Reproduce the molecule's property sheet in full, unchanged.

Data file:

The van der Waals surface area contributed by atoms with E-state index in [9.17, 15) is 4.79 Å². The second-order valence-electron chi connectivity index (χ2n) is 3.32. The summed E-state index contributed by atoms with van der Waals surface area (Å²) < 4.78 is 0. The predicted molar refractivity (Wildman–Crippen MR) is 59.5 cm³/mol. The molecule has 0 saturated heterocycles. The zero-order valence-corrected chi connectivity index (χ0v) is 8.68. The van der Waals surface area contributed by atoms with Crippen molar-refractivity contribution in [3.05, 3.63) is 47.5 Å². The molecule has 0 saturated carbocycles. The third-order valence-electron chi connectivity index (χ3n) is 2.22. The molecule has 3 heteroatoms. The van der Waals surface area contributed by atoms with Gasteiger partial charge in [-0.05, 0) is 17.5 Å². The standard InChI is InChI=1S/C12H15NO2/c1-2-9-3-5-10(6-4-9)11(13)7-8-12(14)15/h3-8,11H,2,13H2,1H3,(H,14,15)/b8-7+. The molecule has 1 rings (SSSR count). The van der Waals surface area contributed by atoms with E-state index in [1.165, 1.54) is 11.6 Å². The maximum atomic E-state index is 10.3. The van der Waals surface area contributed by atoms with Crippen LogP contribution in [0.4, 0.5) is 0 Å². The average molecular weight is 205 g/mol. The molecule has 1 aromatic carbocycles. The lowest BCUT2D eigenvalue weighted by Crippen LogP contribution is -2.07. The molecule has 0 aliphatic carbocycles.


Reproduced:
The van der Waals surface area contributed by atoms with E-state index in [9.17, 15) is 4.79 Å². The second-order valence-electron chi connectivity index (χ2n) is 3.32. The summed E-state index contributed by atoms with van der Waals surface area (Å²) < 4.78 is 0. The predicted molar refractivity (Wildman–Crippen MR) is 59.5 cm³/mol. The molecule has 0 saturated heterocycles. The zero-order valence-corrected chi connectivity index (χ0v) is 8.68. The van der Waals surface area contributed by atoms with Crippen molar-refractivity contribution in [3.05, 3.63) is 47.5 Å². The molecule has 0 saturated carbocycles. The third-order valence-electron chi connectivity index (χ3n) is 2.22. The molecule has 3 heteroatoms. The van der Waals surface area contributed by atoms with Gasteiger partial charge in [-0.05, 0) is 17.5 Å². The standard InChI is InChI=1S/C12H15NO2/c1-2-9-3-5-10(6-4-9)11(13)7-8-12(14)15/h3-8,11H,2,13H2,1H3,(H,14,15)/b8-7+. The molecule has 1 rings (SSSR count). The van der Waals surface area contributed by atoms with E-state index in [1.165, 1.54) is 11.6 Å². The maximum atomic E-state index is 10.3. The van der Waals surface area contributed by atoms with Crippen LogP contribution in [0.4, 0.5) is 0 Å². The average molecular weight is 205 g/mol. The molecule has 1 aromatic carbocycles. The lowest BCUT2D eigenvalue weighted by Crippen LogP contribution is -2.07. The molecule has 0 aliphatic carbocycles.